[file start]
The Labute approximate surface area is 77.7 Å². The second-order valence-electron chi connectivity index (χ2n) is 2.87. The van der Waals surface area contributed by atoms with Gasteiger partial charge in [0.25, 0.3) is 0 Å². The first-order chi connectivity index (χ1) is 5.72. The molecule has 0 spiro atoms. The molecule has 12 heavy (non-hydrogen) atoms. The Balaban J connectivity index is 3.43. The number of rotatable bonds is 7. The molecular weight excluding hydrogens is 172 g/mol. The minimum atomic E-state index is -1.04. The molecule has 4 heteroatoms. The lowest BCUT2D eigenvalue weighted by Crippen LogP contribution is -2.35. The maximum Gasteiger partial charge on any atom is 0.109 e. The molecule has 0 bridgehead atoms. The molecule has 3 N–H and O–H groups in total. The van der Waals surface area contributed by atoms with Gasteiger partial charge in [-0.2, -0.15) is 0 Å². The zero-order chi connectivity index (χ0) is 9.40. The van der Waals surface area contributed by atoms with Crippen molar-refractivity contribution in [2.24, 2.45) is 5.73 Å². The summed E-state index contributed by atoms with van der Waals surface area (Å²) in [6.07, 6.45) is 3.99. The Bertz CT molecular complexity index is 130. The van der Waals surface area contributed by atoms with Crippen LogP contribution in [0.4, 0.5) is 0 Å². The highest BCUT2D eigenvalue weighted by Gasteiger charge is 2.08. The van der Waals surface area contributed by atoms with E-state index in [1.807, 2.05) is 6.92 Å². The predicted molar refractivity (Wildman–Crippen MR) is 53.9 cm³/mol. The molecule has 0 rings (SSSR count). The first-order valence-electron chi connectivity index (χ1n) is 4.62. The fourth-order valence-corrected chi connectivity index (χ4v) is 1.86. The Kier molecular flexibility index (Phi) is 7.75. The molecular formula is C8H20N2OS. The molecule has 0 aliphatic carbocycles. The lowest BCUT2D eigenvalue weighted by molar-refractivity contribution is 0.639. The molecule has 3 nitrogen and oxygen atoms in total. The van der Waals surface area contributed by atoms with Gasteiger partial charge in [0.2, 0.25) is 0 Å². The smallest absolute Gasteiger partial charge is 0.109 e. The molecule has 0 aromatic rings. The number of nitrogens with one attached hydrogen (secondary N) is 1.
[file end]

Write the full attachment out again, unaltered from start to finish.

The Labute approximate surface area is 77.7 Å². The second-order valence-electron chi connectivity index (χ2n) is 2.87. The van der Waals surface area contributed by atoms with Gasteiger partial charge in [0.25, 0.3) is 0 Å². The first-order chi connectivity index (χ1) is 5.72. The molecule has 0 spiro atoms. The molecule has 12 heavy (non-hydrogen) atoms. The Balaban J connectivity index is 3.43. The number of rotatable bonds is 7. The molecular weight excluding hydrogens is 172 g/mol. The minimum atomic E-state index is -1.04. The molecule has 4 heteroatoms. The lowest BCUT2D eigenvalue weighted by Crippen LogP contribution is -2.35. The maximum Gasteiger partial charge on any atom is 0.109 e. The molecule has 0 bridgehead atoms. The molecule has 3 N–H and O–H groups in total. The van der Waals surface area contributed by atoms with Gasteiger partial charge in [-0.2, -0.15) is 0 Å². The zero-order chi connectivity index (χ0) is 9.40. The van der Waals surface area contributed by atoms with Crippen molar-refractivity contribution in [2.24, 2.45) is 5.73 Å². The summed E-state index contributed by atoms with van der Waals surface area (Å²) in [6.07, 6.45) is 3.99. The Bertz CT molecular complexity index is 130. The van der Waals surface area contributed by atoms with Crippen LogP contribution in [0.4, 0.5) is 0 Å². The highest BCUT2D eigenvalue weighted by Gasteiger charge is 2.08. The van der Waals surface area contributed by atoms with E-state index in [1.807, 2.05) is 6.92 Å². The predicted molar refractivity (Wildman–Crippen MR) is 53.9 cm³/mol. The molecule has 0 rings (SSSR count). The first-order valence-electron chi connectivity index (χ1n) is 4.62. The fourth-order valence-corrected chi connectivity index (χ4v) is 1.86. The Kier molecular flexibility index (Phi) is 7.75. The molecular formula is C8H20N2OS. The molecule has 0 aliphatic carbocycles. The lowest BCUT2D eigenvalue weighted by molar-refractivity contribution is 0.639. The molecule has 3 nitrogen and oxygen atoms in total. The van der Waals surface area contributed by atoms with Gasteiger partial charge in [0.2, 0.25) is 0 Å². The smallest absolute Gasteiger partial charge is 0.109 e. The molecule has 0 aromatic rings. The number of nitrogens with one attached hydrogen (secondary N) is 1.